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INFO: Creating a Function Pointer to a C++ Member Function

This article was previously published under Q94579
This article has been archived. It is offered "as is" and will no longer be updated.
The text below describes generating a function pointer to a class memberfunction in code compiled with Microsoft C/C++ version 7.0 or later. Thedeclaration of a pointer to a class member function must include the classname. However, the class name is omitted from the declaration of a pointerto a static member function.
In the C and C++ languages, an application can define a variable thatcontains the address of a function. You can call the function using thisvariable instead of through the function name. In C++, a pointer to anonstatic member function contains the address of the function in theclass, not in the object. To call the function, use the appropriate memberselection operator (. or ->), the indirection operator (*), and the name ofan object of the class.

In most cases in the C language, function pointer declarations take thefollowing form:
   int (*ptr)();				
This code declares a pointer to a function that returns an integer. Thefunction accepts an unknown number of augments. To create a pointer to a C++ class member function, specify the class namein the function pointer declaration, as follows:
   int (Sample::*ptr)();				
This code declares a pointer to a member function in the Sample class thatreturns an integer. This function does not accept any arguments.

The different ways to interpret the empty parentheses in functiondeclarations is a major difference between the C and C++ languages. In C, afunction pointer declaration that has no arguments is syntacticallyidentical to the following:
   int (*ptr)(...);				
However, a C++ prototype declared without arguments is syntacticallyidentical to the following:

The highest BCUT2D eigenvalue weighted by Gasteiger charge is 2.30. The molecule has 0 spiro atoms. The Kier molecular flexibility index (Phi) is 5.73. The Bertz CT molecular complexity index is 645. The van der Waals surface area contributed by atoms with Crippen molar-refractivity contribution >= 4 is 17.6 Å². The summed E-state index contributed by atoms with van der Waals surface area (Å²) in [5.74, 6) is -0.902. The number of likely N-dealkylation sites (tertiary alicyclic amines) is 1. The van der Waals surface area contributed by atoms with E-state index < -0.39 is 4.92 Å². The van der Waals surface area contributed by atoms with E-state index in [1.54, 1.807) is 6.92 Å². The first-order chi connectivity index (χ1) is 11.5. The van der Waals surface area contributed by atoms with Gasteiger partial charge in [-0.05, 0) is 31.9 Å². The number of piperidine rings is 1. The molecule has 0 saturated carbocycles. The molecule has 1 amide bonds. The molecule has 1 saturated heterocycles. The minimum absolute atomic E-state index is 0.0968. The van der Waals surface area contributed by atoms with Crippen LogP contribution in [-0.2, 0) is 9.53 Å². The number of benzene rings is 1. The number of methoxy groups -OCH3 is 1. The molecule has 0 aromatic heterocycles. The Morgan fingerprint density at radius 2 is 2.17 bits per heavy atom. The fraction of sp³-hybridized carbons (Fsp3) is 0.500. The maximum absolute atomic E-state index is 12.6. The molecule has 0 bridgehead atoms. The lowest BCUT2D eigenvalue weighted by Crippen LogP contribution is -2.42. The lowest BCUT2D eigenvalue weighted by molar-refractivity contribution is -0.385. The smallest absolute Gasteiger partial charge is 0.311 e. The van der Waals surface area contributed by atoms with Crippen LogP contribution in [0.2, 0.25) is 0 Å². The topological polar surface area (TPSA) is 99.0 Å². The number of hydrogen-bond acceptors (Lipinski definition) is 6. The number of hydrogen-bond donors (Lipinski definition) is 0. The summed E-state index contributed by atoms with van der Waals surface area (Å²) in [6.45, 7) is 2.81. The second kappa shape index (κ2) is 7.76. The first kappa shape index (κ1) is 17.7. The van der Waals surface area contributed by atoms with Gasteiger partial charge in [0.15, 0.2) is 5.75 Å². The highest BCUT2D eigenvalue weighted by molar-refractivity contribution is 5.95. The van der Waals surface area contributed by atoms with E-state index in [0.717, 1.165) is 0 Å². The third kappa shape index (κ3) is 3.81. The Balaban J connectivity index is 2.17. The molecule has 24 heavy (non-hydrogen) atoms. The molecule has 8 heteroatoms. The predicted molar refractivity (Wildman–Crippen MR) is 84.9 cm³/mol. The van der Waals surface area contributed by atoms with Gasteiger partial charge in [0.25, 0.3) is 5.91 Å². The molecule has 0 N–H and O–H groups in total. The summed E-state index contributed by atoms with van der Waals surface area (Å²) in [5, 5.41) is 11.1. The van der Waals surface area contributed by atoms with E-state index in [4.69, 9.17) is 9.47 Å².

int (Sample::*ptr)(void);				
In C++, if the function accepts arguments, the types of the arguments mustalso be listed, as in the following:
   int (Sample::*ptr2)(int, int);				
In C, the types of the arguments may be listed in the same manner. Apointer to a static member function is declared in the same manner as apointer to a C function. However, because the declaration is part of a C++program, the declaration must list any arguments and their associatedtypes.

To determine the procedure address to assign to a pointer variable, use theclass name and the scope resolution operator (::). This syntax providesflexibility because a declared variable can contain the address of anyobject of the class. The object name in the function call determines thecopy of the function used.

The sample code below demonstrates declaring and using pointers to a classmember function and to a static member function. Note that when thearguments in the function pointer declaration do not match the arguments ofthe function assigned to the pointer, the compiler generates errors C2440and C2564. For example, if the "int" declaration is omitted from theargument list declaration for the function pointer, the compiler generatesthe following error messages:


error C2440: 'initializing' : cannot convert from 'void (__far __pascal Data::*)(int )__near ' to 'void (__far __pascal Data::*)(void )__near'

error C2564: formal/actual parameters mismatch in call through pointer to function


error C2440: 'initializing' : cannot convert from 'void (Data::*)(int) to 'void (Data::*)(void)"

error C2197: 'void (Data::*)(void)' : too many actual parameters

Sample Code

/* * Compile options needed: None */ #include <iostream.h>class Data{private:   int y;   static int x;public:   void SetData(int value) {y = value; return;};   int GetData() {return y;};   static void SSetData(int value) {x = value; return;};   static int SGetData() {return x;};};int Data::x = 0;void main(void){   Data mydata, mydata2;   // Initialize pointer.   void (Data::*pmfnP)(int) = &Data::SetData; // mydata.SetData;   // Initialize static pointer.   void (*psfnP)(int) = &Data::SSetData;   mydata.SetData(5); // Set initial value for private data.   cout << " = " << mydata.GetData() << endl;   (mydata.*pmfnP)(20); // Call member function through pointer.   cout << " = " << mydata.GetData() << endl;   (mydata2.*pmfnP)(10) ; // Call member function through pointer.   cout << " = " << mydata2.GetData() << endl;   (*psfnP)(30) ; // Call static member function through pointer.   cout << "static data = " << Data::SGetData() << endl ;}				
For more information about parameter lists in function declarations and howthese are handled by C and C++, please see the following article in theMicrosoft Knowledge Base:
79845 INFO: Old Style (K&R) Declarations Are Not Supported in C++

Article ID: 94579 - Last Review: 12/04/2015 09:21:36 - Revision: 2.0

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